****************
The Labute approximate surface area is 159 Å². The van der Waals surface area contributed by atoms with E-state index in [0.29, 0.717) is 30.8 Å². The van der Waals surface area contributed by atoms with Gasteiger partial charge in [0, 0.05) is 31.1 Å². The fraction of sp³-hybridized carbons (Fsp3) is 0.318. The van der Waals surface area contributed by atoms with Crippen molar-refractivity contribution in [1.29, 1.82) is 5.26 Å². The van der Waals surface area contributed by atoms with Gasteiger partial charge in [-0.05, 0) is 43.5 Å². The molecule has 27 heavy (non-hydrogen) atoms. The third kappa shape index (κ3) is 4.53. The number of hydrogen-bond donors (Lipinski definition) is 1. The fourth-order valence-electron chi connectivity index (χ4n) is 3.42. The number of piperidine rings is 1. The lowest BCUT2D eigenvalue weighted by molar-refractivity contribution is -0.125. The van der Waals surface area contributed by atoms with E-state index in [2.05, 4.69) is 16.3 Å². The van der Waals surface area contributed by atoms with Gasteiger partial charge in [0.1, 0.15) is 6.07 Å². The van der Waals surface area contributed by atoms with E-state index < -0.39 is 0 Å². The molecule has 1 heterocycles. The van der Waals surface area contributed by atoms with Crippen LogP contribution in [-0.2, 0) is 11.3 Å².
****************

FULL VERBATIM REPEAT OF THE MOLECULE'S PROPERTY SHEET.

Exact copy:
The Labute approximate surface area is 159 Å². The van der Waals surface area contributed by atoms with E-state index in [0.29, 0.717) is 30.8 Å². The van der Waals surface area contributed by atoms with Gasteiger partial charge in [0, 0.05) is 31.1 Å². The fraction of sp³-hybridized carbons (Fsp3) is 0.318. The van der Waals surface area contributed by atoms with Crippen molar-refractivity contribution in [1.29, 1.82) is 5.26 Å². The van der Waals surface area contributed by atoms with Gasteiger partial charge in [-0.05, 0) is 43.5 Å². The molecule has 27 heavy (non-hydrogen) atoms. The third kappa shape index (κ3) is 4.53. The number of hydrogen-bond donors (Lipinski definition) is 1. The fourth-order valence-electron chi connectivity index (χ4n) is 3.42. The number of piperidine rings is 1. The lowest BCUT2D eigenvalue weighted by molar-refractivity contribution is -0.125. The van der Waals surface area contributed by atoms with E-state index in [2.05, 4.69) is 16.3 Å². The van der Waals surface area contributed by atoms with Gasteiger partial charge in [0.1, 0.15) is 6.07 Å². The van der Waals surface area contributed by atoms with E-state index < -0.39 is 0 Å². The molecule has 1 heterocycles. The van der Waals surface area contributed by atoms with Crippen LogP contribution in [-0.2, 0) is 11.3 Å².